Survival and resistance: Destination Unknown
Twelve survivors, twelve families torn apart by the Holocaust, twelve people striving to build a new future after the war.
Blending unique and intimate testimony with immersive archive, upcoming documentary Destination Unknown unveils the human stories underlying the events of the Holocaust. These include one of the few escapees from the terror of Treblinka, and an exclusive interview with Mietek Pemper, who helped Oskar Schindler compile his list.
The film traces the narrow paths to survival, whether in hiding, fighting as partisans, or through enduring the camps such as Kraków-Płaszow, Mauthausen and Auschwitz-Birkenau. While a few managed to escape, most had to try to find a way to stay alive until the end of the war. Their stories do not end with liberation. We see how they had to survive the chaos that came afterwards, and their attempts to build new lives.
Curzon Cinemas manager Sean Parnell reviews the film for us, ahead of a very special DocDays screening that includes a Q&A with one of the film's subjects, Holocaust survivor Ed Mosberg.
The collective sense of trauma is woven into a mournful tapestry of remembrance in Claire Ferguson and Llion Roberts Holocaust documentary, Destination Unknown (Gigatel Productions). Within this fabric of memory and pain lie familiar stories of resilience and resistance during one of humanity's darkest hours, illustrated and voiced by those who experienced it first-hand; an ode to their lost brothers and sisters, a legacy for future generations. Simply told through interviews and supported by archive footage and photographs of the survivors, the oral history of these individuals allows audiences to engage with stories which often seem incomprehensible in the civilised world in which we believe we live, and yet stand as testimony to the horrors that can be committed by society against our fellow human beings.
Destination Unknown develops a thorough insight into many different experiences of the Holocaust, combining survival stories with gripping stories of resistance. Familiar characters emerge such as Oskar Schindler and the brutal Amon Göth (both famously depicted in Steven Spielberg's 1993 drama Schindler's List), as well as locations that remain in infamy, such as Treblinka and Auschwitz. The raw emotion of these survivors and the experiences they have lived through amount to what many would consider a literally unspeakable tragedy. The courage they show in telling their stories is one of the outstanding aspects of the film, and an indication of Ferguson’s skill with the narrative and and Roberts' approach toward the interviewees.
An obvious task of the filmmaker in the representation of historical trauma is to reflect or reveal the inner struggle of those that choose to share their experiences in a sincere way, and this role of mediator between the past and present demonstrates the challenges faced of deeply personal recollection of memories and ones past. In Destination Unknown, the survival stories of these people are voiced simply and are not embellished to provoke an overt emotional response from the audience (as it were, the stories provoke enough of an emotional response to allow them to speak for themselves) and this results in a film that remains delicately restrained and brutally honest throughout.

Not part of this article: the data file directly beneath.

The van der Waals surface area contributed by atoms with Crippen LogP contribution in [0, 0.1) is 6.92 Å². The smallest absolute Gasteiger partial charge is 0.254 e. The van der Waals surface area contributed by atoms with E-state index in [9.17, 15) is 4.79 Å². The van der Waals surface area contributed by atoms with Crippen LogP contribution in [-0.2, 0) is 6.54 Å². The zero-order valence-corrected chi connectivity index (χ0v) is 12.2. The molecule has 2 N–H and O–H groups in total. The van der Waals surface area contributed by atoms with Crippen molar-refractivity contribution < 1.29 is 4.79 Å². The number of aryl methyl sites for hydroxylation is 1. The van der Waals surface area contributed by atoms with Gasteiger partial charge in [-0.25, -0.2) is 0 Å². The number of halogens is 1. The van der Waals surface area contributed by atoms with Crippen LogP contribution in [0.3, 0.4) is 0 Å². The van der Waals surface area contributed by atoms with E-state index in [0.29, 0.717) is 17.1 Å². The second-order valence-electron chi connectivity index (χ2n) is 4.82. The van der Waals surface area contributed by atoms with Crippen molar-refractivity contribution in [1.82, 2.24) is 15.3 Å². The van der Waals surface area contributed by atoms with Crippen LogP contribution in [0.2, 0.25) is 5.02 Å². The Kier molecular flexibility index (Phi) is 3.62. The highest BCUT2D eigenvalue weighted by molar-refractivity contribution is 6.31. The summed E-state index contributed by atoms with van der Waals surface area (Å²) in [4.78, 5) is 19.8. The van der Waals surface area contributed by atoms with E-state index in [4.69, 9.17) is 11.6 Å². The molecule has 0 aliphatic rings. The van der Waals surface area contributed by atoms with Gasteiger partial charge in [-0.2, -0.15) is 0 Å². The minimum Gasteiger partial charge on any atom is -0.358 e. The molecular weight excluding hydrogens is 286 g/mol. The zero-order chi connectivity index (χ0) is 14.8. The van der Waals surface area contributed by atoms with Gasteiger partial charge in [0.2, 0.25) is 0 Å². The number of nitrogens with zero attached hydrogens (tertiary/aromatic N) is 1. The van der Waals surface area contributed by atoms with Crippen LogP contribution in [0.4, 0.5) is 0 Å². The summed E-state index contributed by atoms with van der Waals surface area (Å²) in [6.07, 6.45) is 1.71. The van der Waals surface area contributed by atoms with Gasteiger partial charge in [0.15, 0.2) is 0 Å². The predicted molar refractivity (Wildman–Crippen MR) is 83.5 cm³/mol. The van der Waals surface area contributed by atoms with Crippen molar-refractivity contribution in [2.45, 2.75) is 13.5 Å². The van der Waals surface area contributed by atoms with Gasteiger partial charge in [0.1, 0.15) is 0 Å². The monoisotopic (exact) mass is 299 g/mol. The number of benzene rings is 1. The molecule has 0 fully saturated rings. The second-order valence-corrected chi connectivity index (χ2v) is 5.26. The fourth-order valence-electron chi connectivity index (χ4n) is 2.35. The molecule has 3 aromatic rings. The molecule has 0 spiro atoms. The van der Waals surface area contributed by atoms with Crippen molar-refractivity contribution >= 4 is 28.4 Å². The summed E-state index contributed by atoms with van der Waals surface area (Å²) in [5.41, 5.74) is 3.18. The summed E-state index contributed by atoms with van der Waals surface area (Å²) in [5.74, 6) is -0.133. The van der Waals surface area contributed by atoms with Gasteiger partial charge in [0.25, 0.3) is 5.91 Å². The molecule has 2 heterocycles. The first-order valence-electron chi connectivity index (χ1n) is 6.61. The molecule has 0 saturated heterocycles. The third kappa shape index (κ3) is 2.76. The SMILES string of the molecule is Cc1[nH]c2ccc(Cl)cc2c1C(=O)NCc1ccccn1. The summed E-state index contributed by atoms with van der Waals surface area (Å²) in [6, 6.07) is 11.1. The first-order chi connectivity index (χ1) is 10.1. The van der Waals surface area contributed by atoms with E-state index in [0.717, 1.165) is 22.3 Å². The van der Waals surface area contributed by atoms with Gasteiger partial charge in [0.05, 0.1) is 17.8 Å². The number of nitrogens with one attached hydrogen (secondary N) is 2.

Legacy and trauma are the two prevailing themes in Destination Unknown. Ferguson and Robert's representation of trauma within their interviews demonstrates the necessity for memories to be recovered and not forgotten or suppressed, whilst her representation of legacy demonstrates continuity and preservation of a people and culture. Ferguson’s film examines both of these crucial themes, as any film that addresses the Shoah should.
Later in the film, in an admission of defiance to Nazism, the fate of the Jewish people is summarised by a survivor who notes that his “grandchildren are [his] answer to Hitler’s final solution.” A visceral homage to his community and the preservation of his family in spite of the Holocaust and that horrific period of time. Within the creation of Destination Unknown exists Ferguson and Robert's own legacy as an ode to these people's memory, and to those who so bravely tell their stories in order to educate future generations on the mistakes of the past.
Destination Unknown screens as part of our DocDays strand at Curzon Soho on Thursday 15 June at 6.30pm, followed by Q&A with Ed Mosberg, Holocaust survivor of the Płaszów concentration camp, whose testimonial is featured in the film; Claire Ferguson, the film's director and Llion Roberts, the film's producer.